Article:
One Hit Wonders #14: “The Ballad of The Green Berets” by SSgt. Barry Sadler (RCA Victor Records 1966)


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The year was 1966. The month was May. The Vietnam War was dividing the country as the U.S. made their way into Cambodia, civil rights marchers were  protesting across the nation, and China set off their third nuclear bomb. Rock and roll ruled the pop charts, as The Rolling Stones were having their 19th nervous breakdown, Nancy Sinatra’s boots were made for walkin’, Bobby Fuller fought the law (and the law won), but it was Staff Sgt. Barry Sadler, an Army medic who served in Vietnam, who began a five-week run at #1 on the Billboard charts with “The Ballad of The Green Berets”:

The music charts weren’t as polarized then as they are now. Besides all the latest rock hits, you could find traditional pop (“My Love”, Petula Clark), R&B (“Uptight”, Stevie Wonder), country (“Cryin’ Time”, Ray Charles), instrumentals (“Theme from Zorba the Greek”, Tijuana Brass), even blues (“Scratch…

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Remembering Cheyenne: RIP Clint Walker


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At six-foot-six, Clint Walker certainly rode tall in the saddle. The actor, who died yesterday at age 90, was television’s first cowboy hero developed for the medium, and his popularity opened the floodgates for a slew of TV Westerns to follow. Walker also fared well on the big screen, and while not in the same stratosphere of John Wayne or Clint Eastwood, his movie career deserves a second look.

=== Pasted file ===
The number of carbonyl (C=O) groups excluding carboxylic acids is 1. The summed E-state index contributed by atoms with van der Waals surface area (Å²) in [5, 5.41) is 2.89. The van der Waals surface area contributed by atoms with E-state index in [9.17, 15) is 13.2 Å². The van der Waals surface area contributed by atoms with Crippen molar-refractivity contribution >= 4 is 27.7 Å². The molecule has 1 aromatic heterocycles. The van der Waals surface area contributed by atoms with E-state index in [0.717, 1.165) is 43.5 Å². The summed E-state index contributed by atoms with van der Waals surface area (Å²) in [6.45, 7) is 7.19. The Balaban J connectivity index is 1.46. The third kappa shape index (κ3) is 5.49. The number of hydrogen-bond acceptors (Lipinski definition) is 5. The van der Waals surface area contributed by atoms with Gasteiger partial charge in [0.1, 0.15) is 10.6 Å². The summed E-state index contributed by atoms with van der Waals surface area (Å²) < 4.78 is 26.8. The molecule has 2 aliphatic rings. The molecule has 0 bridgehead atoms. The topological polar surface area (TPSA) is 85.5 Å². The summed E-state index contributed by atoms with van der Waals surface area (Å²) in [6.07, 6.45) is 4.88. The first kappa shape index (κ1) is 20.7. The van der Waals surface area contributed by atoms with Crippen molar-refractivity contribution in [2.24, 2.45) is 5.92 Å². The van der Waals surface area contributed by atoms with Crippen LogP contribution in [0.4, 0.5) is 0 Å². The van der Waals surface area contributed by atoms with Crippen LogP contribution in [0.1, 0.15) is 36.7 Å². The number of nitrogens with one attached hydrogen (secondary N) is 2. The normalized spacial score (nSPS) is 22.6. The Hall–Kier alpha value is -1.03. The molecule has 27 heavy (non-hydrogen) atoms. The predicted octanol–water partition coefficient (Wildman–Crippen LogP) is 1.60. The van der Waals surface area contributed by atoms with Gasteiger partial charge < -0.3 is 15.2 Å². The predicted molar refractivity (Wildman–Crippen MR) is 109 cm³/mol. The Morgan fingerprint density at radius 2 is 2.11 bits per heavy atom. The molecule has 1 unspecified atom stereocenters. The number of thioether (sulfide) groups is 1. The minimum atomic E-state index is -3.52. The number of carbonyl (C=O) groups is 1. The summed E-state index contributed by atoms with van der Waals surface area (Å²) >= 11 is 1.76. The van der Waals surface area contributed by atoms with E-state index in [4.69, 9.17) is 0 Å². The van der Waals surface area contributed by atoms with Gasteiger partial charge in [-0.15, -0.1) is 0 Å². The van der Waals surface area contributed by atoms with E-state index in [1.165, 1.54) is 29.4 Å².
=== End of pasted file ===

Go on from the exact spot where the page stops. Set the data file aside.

As Cheyenne Bodie (1955-63)

Born in Illinois in 1927, the seventeen year old Norman Walker joined the Merchant Marines for a spell, then worked a series of blue-collar jobs before being discovered by talent agent Henry Willson, who got him a small part in the 1954 Bowery Boys comedy JUNGLE GENTS, playing an ersatz Tarzan. Bit parts followed, until his burly presence and rugged good looks landed him the lead in a new TV series called CHEYENNE. Cheyenne Bodie was television’s…

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In Memory Of Bill Gold


Yesterday, the prolific artist Bill Gold passed away.

Over the course of a 70 yeas career, Bill Gold was responsible for some of the most best known movie posters of all time.  He was a favorite of everyone from Alfred Hitchcock to Stanley Kubrick to Clint Eastwood.  His designed his first film poster, for Yankee Doodle Dandy, in 1942 and came out of retirement to do his final poster, for J. Edgar, in 2011.  He is also well-remembered for the famous poster for Casablanca.

I first profiled Bill Gold for this site in 2012.  In honor of his career and his memory, here are even more film posters from Bill Gold:

 

RIP, Margot Kidder


Margot Kidder was born in Yellowknife, a mining town in Northern Canada that was so remote that it didn’t even have a movie theater.  She didn’t see her first movie until she was 12, when she and her mother were visiting New York City.  Kidder later said, “I saw Bye Bye Birdie, with people singing and dancing, and that was it. I knew I had to go far away.”

Kidder started her career in her native Canada, appearing in 1968’s The Best Damn Fiddler from Calabogie to Kaladar and going on to appear in films like Black Christmas and Quackser Fortune Has A Cousin In The Bronx.  Even after Kidder found stardom in the United States, she continued to appear in Canadian films and won two Canadian Film Awards and one Genie Award for her performances.

In 1973, she played dual roles in Brian DePalma’s Sisters.  As detailed in Peter Biskind’s Easy Riders, Raging Bulls, it was during this time that she and her Sisters co-star Jennifer Salt shared a Malibu beach house that became a gathering place for such up-and-coming Hollywood directors as DePalma, John Milius, Martin Scorsese, George Lucas, and Steven Spielberg.  Briefly, she and Spielberg even dated.